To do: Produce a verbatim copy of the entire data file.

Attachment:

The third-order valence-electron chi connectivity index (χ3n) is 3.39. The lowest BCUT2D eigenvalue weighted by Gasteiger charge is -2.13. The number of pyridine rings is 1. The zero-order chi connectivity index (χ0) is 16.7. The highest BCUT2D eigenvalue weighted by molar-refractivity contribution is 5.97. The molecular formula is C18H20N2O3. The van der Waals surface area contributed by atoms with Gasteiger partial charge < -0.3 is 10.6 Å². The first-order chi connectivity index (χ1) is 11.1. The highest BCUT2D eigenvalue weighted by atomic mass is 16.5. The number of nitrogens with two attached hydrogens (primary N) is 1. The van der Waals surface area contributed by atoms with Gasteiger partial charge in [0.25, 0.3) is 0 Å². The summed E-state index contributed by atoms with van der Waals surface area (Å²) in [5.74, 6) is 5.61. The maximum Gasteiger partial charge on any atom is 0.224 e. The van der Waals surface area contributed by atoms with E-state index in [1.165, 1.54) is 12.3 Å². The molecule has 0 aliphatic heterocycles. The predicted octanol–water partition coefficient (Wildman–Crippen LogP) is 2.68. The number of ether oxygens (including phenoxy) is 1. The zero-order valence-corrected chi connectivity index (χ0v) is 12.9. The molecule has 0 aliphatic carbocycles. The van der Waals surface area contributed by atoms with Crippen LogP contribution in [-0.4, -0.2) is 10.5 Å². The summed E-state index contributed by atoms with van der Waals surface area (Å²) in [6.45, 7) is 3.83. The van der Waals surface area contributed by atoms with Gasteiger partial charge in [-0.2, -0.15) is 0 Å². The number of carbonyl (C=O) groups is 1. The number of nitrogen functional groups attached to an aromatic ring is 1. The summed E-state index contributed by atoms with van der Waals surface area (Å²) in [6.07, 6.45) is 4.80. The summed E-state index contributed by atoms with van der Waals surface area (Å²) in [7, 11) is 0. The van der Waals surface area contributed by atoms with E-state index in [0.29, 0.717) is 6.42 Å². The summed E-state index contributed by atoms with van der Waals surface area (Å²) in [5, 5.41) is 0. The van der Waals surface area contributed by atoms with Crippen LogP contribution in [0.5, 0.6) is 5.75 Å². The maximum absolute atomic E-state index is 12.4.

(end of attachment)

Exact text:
The third-order valence-electron chi connectivity index (χ3n) is 3.39. The lowest BCUT2D eigenvalue weighted by Gasteiger charge is -2.13. The number of pyridine rings is 1. The zero-order chi connectivity index (χ0) is 16.7. The highest BCUT2D eigenvalue weighted by molar-refractivity contribution is 5.97. The molecular formula is C18H20N2O3. The van der Waals surface area contributed by atoms with Gasteiger partial charge < -0.3 is 10.6 Å². The first-order chi connectivity index (χ1) is 11.1. The highest BCUT2D eigenvalue weighted by atomic mass is 16.5. The number of nitrogens with two attached hydrogens (primary N) is 1. The van der Waals surface area contributed by atoms with Gasteiger partial charge in [0.25, 0.3) is 0 Å². The summed E-state index contributed by atoms with van der Waals surface area (Å²) in [5.74, 6) is 5.61. The maximum Gasteiger partial charge on any atom is 0.224 e. The van der Waals surface area contributed by atoms with E-state index in [1.165, 1.54) is 12.3 Å². The molecule has 0 aliphatic heterocycles. The predicted octanol–water partition coefficient (Wildman–Crippen LogP) is 2.68. The number of ether oxygens (including phenoxy) is 1. The zero-order valence-corrected chi connectivity index (χ0v) is 12.9. The molecule has 0 aliphatic carbocycles. The van der Waals surface area contributed by atoms with Crippen LogP contribution in [-0.4, -0.2) is 10.5 Å². The summed E-state index contributed by atoms with van der Waals surface area (Å²) in [6.45, 7) is 3.83. The van der Waals surface area contributed by atoms with Gasteiger partial charge in [-0.2, -0.15) is 0 Å². The number of carbonyl (C=O) groups is 1. The number of nitrogen functional groups attached to an aromatic ring is 1. The summed E-state index contributed by atoms with van der Waals surface area (Å²) in [6.07, 6.45) is 4.80. The summed E-state index contributed by atoms with van der Waals surface area (Å²) in [7, 11) is 0. The van der Waals surface area contributed by atoms with E-state index in [0.29, 0.717) is 6.42 Å². The summed E-state index contributed by atoms with van der Waals surface area (Å²) in [5, 5.41) is 0. The van der Waals surface area contributed by atoms with Crippen LogP contribution in [0.5, 0.6) is 5.75 Å². The maximum absolute atomic E-state index is 12.4.